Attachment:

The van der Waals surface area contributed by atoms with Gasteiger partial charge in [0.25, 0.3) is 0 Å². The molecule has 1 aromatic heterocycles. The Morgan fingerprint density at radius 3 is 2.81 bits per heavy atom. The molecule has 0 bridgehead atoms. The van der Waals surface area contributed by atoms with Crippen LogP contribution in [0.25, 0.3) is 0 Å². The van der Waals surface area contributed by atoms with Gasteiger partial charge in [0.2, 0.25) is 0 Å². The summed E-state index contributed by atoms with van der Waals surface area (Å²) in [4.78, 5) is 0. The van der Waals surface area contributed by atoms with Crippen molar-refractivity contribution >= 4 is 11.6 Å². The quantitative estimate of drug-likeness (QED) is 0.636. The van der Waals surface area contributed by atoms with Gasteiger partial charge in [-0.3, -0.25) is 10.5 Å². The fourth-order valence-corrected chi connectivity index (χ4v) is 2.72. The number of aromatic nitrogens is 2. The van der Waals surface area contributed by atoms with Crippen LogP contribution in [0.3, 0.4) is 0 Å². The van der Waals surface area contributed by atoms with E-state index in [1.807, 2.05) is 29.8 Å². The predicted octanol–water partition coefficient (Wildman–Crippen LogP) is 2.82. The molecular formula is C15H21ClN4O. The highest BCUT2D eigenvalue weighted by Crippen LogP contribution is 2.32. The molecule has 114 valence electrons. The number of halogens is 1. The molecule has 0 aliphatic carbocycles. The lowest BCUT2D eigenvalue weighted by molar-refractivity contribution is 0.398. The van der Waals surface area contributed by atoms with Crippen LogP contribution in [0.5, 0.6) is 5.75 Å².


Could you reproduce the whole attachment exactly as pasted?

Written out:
The van der Waals surface area contributed by atoms with Gasteiger partial charge in [0.25, 0.3) is 0 Å². The molecule has 1 aromatic heterocycles. The Morgan fingerprint density at radius 3 is 2.81 bits per heavy atom. The molecule has 0 bridgehead atoms. The van der Waals surface area contributed by atoms with Crippen LogP contribution in [0.25, 0.3) is 0 Å². The van der Waals surface area contributed by atoms with Gasteiger partial charge in [0.2, 0.25) is 0 Å². The summed E-state index contributed by atoms with van der Waals surface area (Å²) in [4.78, 5) is 0. The van der Waals surface area contributed by atoms with Crippen molar-refractivity contribution >= 4 is 11.6 Å². The quantitative estimate of drug-likeness (QED) is 0.636. The van der Waals surface area contributed by atoms with Gasteiger partial charge in [-0.3, -0.25) is 10.5 Å². The fourth-order valence-corrected chi connectivity index (χ4v) is 2.72. The number of aromatic nitrogens is 2. The van der Waals surface area contributed by atoms with Crippen LogP contribution in [0.3, 0.4) is 0 Å². The van der Waals surface area contributed by atoms with E-state index in [1.807, 2.05) is 29.8 Å². The predicted octanol–water partition coefficient (Wildman–Crippen LogP) is 2.82. The molecular formula is C15H21ClN4O. The highest BCUT2D eigenvalue weighted by Crippen LogP contribution is 2.32. The molecule has 114 valence electrons. The number of halogens is 1. The molecule has 0 aliphatic carbocycles. The lowest BCUT2D eigenvalue weighted by molar-refractivity contribution is 0.398. The van der Waals surface area contributed by atoms with Crippen LogP contribution in [0.5, 0.6) is 5.75 Å².